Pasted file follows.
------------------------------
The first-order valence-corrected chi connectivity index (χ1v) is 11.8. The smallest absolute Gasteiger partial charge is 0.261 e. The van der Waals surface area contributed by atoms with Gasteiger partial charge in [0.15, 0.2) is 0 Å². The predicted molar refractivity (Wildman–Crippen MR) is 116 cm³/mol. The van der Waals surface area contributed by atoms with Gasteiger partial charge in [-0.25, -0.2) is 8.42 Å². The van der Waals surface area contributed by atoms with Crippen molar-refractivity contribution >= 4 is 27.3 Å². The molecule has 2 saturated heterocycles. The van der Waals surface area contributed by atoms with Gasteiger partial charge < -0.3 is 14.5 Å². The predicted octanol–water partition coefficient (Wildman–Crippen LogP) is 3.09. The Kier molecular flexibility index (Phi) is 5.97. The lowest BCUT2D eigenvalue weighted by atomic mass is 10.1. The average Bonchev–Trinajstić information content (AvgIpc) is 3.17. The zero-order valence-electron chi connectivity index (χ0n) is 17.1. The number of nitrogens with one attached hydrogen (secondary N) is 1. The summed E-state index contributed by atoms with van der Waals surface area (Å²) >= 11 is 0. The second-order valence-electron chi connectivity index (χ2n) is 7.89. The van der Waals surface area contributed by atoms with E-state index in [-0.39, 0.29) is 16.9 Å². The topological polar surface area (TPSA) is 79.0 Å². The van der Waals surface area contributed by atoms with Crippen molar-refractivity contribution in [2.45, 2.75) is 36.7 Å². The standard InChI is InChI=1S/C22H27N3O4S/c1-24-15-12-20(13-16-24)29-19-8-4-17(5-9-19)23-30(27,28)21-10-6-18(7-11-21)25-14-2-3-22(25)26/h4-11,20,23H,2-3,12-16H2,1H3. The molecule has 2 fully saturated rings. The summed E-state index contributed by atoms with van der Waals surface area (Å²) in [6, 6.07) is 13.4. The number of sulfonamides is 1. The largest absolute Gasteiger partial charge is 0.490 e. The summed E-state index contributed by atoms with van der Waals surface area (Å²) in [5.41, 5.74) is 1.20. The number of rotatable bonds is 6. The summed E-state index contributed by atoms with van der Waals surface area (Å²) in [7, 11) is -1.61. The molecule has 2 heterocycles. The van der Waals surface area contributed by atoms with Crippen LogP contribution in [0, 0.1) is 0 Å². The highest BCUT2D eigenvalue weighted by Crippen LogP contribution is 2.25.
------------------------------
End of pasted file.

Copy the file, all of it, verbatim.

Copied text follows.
The first-order valence-corrected chi connectivity index (χ1v) is 11.8. The smallest absolute Gasteiger partial charge is 0.261 e. The van der Waals surface area contributed by atoms with Gasteiger partial charge in [0.15, 0.2) is 0 Å². The predicted molar refractivity (Wildman–Crippen MR) is 116 cm³/mol. The van der Waals surface area contributed by atoms with Gasteiger partial charge in [-0.25, -0.2) is 8.42 Å². The van der Waals surface area contributed by atoms with Crippen molar-refractivity contribution >= 4 is 27.3 Å². The molecule has 2 saturated heterocycles. The van der Waals surface area contributed by atoms with Gasteiger partial charge < -0.3 is 14.5 Å². The predicted octanol–water partition coefficient (Wildman–Crippen LogP) is 3.09. The Kier molecular flexibility index (Phi) is 5.97. The lowest BCUT2D eigenvalue weighted by atomic mass is 10.1. The average Bonchev–Trinajstić information content (AvgIpc) is 3.17. The zero-order valence-electron chi connectivity index (χ0n) is 17.1. The number of nitrogens with one attached hydrogen (secondary N) is 1. The summed E-state index contributed by atoms with van der Waals surface area (Å²) >= 11 is 0. The second-order valence-electron chi connectivity index (χ2n) is 7.89. The van der Waals surface area contributed by atoms with E-state index in [-0.39, 0.29) is 16.9 Å². The topological polar surface area (TPSA) is 79.0 Å². The van der Waals surface area contributed by atoms with Crippen molar-refractivity contribution in [2.45, 2.75) is 36.7 Å². The standard InChI is InChI=1S/C22H27N3O4S/c1-24-15-12-20(13-16-24)29-19-8-4-17(5-9-19)23-30(27,28)21-10-6-18(7-11-21)25-14-2-3-22(25)26/h4-11,20,23H,2-3,12-16H2,1H3. The molecule has 2 fully saturated rings. The summed E-state index contributed by atoms with van der Waals surface area (Å²) in [6, 6.07) is 13.4. The number of sulfonamides is 1. The largest absolute Gasteiger partial charge is 0.490 e. The summed E-state index contributed by atoms with van der Waals surface area (Å²) in [5.41, 5.74) is 1.20. The number of rotatable bonds is 6. The summed E-state index contributed by atoms with van der Waals surface area (Å²) in [7, 11) is -1.61. The molecule has 2 heterocycles. The van der Waals surface area contributed by atoms with Crippen LogP contribution in [0, 0.1) is 0 Å². The highest BCUT2D eigenvalue weighted by Crippen LogP contribution is 2.25.